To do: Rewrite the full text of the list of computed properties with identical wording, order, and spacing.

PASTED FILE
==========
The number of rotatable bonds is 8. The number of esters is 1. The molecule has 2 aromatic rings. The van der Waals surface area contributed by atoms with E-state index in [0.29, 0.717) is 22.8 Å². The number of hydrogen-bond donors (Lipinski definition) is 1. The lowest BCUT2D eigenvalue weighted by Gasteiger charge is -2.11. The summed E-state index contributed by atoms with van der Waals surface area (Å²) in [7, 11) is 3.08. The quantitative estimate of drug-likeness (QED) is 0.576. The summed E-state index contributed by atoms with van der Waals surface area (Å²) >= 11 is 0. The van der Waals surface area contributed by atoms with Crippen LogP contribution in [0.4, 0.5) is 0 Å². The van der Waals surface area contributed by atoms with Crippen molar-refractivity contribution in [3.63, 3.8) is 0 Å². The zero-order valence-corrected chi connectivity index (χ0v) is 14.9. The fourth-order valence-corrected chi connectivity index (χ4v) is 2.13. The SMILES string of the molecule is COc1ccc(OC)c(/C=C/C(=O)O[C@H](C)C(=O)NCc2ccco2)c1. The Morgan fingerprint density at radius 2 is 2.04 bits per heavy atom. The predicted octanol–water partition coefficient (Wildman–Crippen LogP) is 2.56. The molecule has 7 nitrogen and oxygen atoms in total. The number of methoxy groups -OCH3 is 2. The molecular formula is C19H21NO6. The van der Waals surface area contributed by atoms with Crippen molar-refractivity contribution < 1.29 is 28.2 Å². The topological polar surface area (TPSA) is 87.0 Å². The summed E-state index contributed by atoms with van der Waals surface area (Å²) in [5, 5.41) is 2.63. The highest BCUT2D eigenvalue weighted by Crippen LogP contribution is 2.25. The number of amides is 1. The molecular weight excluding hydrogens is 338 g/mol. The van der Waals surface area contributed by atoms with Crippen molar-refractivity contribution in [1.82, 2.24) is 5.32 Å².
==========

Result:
The number of rotatable bonds is 8. The number of esters is 1. The molecule has 2 aromatic rings. The van der Waals surface area contributed by atoms with E-state index in [0.29, 0.717) is 22.8 Å². The number of hydrogen-bond donors (Lipinski definition) is 1. The lowest BCUT2D eigenvalue weighted by Gasteiger charge is -2.11. The summed E-state index contributed by atoms with van der Waals surface area (Å²) in [7, 11) is 3.08. The quantitative estimate of drug-likeness (QED) is 0.576. The summed E-state index contributed by atoms with van der Waals surface area (Å²) >= 11 is 0. The van der Waals surface area contributed by atoms with Crippen LogP contribution in [0.4, 0.5) is 0 Å². The van der Waals surface area contributed by atoms with Crippen molar-refractivity contribution in [3.63, 3.8) is 0 Å². The zero-order valence-corrected chi connectivity index (χ0v) is 14.9. The fourth-order valence-corrected chi connectivity index (χ4v) is 2.13. The SMILES string of the molecule is COc1ccc(OC)c(/C=C/C(=O)O[C@H](C)C(=O)NCc2ccco2)c1. The Morgan fingerprint density at radius 2 is 2.04 bits per heavy atom. The predicted octanol–water partition coefficient (Wildman–Crippen LogP) is 2.56. The molecule has 7 nitrogen and oxygen atoms in total. The number of methoxy groups -OCH3 is 2. The molecular formula is C19H21NO6. The van der Waals surface area contributed by atoms with Crippen molar-refractivity contribution < 1.29 is 28.2 Å². The topological polar surface area (TPSA) is 87.0 Å². The summed E-state index contributed by atoms with van der Waals surface area (Å²) in [5, 5.41) is 2.63. The highest BCUT2D eigenvalue weighted by Crippen LogP contribution is 2.25. The number of amides is 1. The molecular weight excluding hydrogens is 338 g/mol. The van der Waals surface area contributed by atoms with Crippen molar-refractivity contribution in [1.82, 2.24) is 5.32 Å².